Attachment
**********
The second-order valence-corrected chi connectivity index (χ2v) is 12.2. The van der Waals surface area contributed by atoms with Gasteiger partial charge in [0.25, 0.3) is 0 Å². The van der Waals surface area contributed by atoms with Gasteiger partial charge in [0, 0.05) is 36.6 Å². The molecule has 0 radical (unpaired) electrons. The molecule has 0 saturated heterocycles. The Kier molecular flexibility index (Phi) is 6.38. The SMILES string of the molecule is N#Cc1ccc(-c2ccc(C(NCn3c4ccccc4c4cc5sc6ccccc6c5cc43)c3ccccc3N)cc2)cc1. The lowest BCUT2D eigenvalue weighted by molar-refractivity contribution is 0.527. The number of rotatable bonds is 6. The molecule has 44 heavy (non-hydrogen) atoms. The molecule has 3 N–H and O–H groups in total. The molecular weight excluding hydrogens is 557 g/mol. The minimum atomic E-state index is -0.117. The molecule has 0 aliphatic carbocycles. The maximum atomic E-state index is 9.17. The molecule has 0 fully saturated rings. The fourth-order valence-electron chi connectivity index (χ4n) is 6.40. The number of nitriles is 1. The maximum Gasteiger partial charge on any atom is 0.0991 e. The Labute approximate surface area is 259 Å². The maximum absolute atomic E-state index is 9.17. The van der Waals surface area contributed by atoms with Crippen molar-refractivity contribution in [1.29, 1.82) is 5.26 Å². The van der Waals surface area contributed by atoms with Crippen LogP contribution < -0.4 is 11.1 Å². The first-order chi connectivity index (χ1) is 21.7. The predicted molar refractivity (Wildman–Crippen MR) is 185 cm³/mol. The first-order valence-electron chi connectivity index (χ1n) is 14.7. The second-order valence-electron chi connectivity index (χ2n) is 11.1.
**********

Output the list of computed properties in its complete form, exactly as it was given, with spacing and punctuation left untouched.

The second-order valence-corrected chi connectivity index (χ2v) is 12.2. The van der Waals surface area contributed by atoms with Gasteiger partial charge in [0.25, 0.3) is 0 Å². The van der Waals surface area contributed by atoms with Gasteiger partial charge in [0, 0.05) is 36.6 Å². The molecule has 0 radical (unpaired) electrons. The molecule has 0 saturated heterocycles. The Kier molecular flexibility index (Phi) is 6.38. The SMILES string of the molecule is N#Cc1ccc(-c2ccc(C(NCn3c4ccccc4c4cc5sc6ccccc6c5cc43)c3ccccc3N)cc2)cc1. The lowest BCUT2D eigenvalue weighted by molar-refractivity contribution is 0.527. The number of rotatable bonds is 6. The molecule has 44 heavy (non-hydrogen) atoms. The molecule has 3 N–H and O–H groups in total. The molecular weight excluding hydrogens is 557 g/mol. The minimum atomic E-state index is -0.117. The molecule has 0 aliphatic carbocycles. The maximum atomic E-state index is 9.17. The molecule has 0 fully saturated rings. The fourth-order valence-electron chi connectivity index (χ4n) is 6.40. The number of nitriles is 1. The maximum Gasteiger partial charge on any atom is 0.0991 e. The Labute approximate surface area is 259 Å². The maximum absolute atomic E-state index is 9.17. The van der Waals surface area contributed by atoms with Crippen molar-refractivity contribution in [1.29, 1.82) is 5.26 Å². The van der Waals surface area contributed by atoms with Crippen LogP contribution < -0.4 is 11.1 Å². The first-order chi connectivity index (χ1) is 21.7. The predicted molar refractivity (Wildman–Crippen MR) is 185 cm³/mol. The first-order valence-electron chi connectivity index (χ1n) is 14.7. The second-order valence-electron chi connectivity index (χ2n) is 11.1.